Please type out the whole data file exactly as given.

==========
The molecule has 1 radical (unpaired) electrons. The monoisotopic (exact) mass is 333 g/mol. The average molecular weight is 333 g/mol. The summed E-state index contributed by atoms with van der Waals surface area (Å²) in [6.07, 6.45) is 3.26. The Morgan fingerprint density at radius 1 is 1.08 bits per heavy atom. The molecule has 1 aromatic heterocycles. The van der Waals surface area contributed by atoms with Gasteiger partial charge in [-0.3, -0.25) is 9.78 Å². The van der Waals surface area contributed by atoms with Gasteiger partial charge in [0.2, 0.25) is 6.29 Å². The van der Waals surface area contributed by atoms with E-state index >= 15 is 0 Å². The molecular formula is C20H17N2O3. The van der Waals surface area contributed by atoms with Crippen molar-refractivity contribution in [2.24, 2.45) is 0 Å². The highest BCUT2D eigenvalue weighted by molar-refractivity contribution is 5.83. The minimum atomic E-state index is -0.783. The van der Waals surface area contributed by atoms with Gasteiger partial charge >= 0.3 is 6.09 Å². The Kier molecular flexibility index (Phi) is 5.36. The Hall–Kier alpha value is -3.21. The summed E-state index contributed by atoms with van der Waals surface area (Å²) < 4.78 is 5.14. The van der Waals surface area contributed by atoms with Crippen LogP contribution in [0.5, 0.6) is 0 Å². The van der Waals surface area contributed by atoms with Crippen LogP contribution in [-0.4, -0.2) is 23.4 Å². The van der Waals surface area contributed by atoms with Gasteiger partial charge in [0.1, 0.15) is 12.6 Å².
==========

The molecule has 1 radical (unpaired) electrons. The monoisotopic (exact) mass is 333 g/mol. The average molecular weight is 333 g/mol. The summed E-state index contributed by atoms with van der Waals surface area (Å²) in [6.07, 6.45) is 3.26. The Morgan fingerprint density at radius 1 is 1.08 bits per heavy atom. The molecule has 1 aromatic heterocycles. The van der Waals surface area contributed by atoms with Gasteiger partial charge in [-0.3, -0.25) is 9.78 Å². The van der Waals surface area contributed by atoms with Gasteiger partial charge in [0.2, 0.25) is 6.29 Å². The van der Waals surface area contributed by atoms with E-state index >= 15 is 0 Å². The molecular formula is C20H17N2O3. The van der Waals surface area contributed by atoms with Crippen molar-refractivity contribution in [2.24, 2.45) is 0 Å². The highest BCUT2D eigenvalue weighted by molar-refractivity contribution is 5.83. The minimum atomic E-state index is -0.783. The van der Waals surface area contributed by atoms with Gasteiger partial charge >= 0.3 is 6.09 Å². The Kier molecular flexibility index (Phi) is 5.36. The Hall–Kier alpha value is -3.21. The summed E-state index contributed by atoms with van der Waals surface area (Å²) < 4.78 is 5.14. The van der Waals surface area contributed by atoms with Crippen LogP contribution in [0.5, 0.6) is 0 Å². The van der Waals surface area contributed by atoms with Crippen LogP contribution in [-0.4, -0.2) is 23.4 Å². The van der Waals surface area contributed by atoms with Gasteiger partial charge in [0.1, 0.15) is 12.6 Å².